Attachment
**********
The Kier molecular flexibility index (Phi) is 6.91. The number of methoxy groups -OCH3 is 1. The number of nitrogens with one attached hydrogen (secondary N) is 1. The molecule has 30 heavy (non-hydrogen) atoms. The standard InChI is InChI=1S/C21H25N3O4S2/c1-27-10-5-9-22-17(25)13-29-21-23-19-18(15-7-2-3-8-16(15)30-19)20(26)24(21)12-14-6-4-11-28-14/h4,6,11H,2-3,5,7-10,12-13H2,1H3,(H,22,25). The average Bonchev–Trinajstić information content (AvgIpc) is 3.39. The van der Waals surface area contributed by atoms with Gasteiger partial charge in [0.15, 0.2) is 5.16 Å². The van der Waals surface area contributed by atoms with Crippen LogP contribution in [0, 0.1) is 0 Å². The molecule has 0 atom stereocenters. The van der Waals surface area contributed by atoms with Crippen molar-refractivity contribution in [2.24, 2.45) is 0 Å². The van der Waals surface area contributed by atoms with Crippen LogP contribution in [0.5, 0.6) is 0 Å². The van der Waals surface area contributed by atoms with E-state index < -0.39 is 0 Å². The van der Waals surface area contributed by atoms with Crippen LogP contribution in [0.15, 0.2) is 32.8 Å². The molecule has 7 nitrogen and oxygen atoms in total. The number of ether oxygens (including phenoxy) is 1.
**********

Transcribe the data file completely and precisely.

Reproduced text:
The Kier molecular flexibility index (Phi) is 6.91. The number of methoxy groups -OCH3 is 1. The number of nitrogens with one attached hydrogen (secondary N) is 1. The molecule has 30 heavy (non-hydrogen) atoms. The standard InChI is InChI=1S/C21H25N3O4S2/c1-27-10-5-9-22-17(25)13-29-21-23-19-18(15-7-2-3-8-16(15)30-19)20(26)24(21)12-14-6-4-11-28-14/h4,6,11H,2-3,5,7-10,12-13H2,1H3,(H,22,25). The average Bonchev–Trinajstić information content (AvgIpc) is 3.39. The van der Waals surface area contributed by atoms with Gasteiger partial charge in [0.15, 0.2) is 5.16 Å². The van der Waals surface area contributed by atoms with Crippen LogP contribution in [0, 0.1) is 0 Å². The molecule has 0 atom stereocenters. The van der Waals surface area contributed by atoms with Crippen molar-refractivity contribution in [2.24, 2.45) is 0 Å². The van der Waals surface area contributed by atoms with Crippen LogP contribution in [0.5, 0.6) is 0 Å². The van der Waals surface area contributed by atoms with E-state index < -0.39 is 0 Å². The van der Waals surface area contributed by atoms with Crippen LogP contribution in [0.15, 0.2) is 32.8 Å². The molecule has 7 nitrogen and oxygen atoms in total. The number of ether oxygens (including phenoxy) is 1.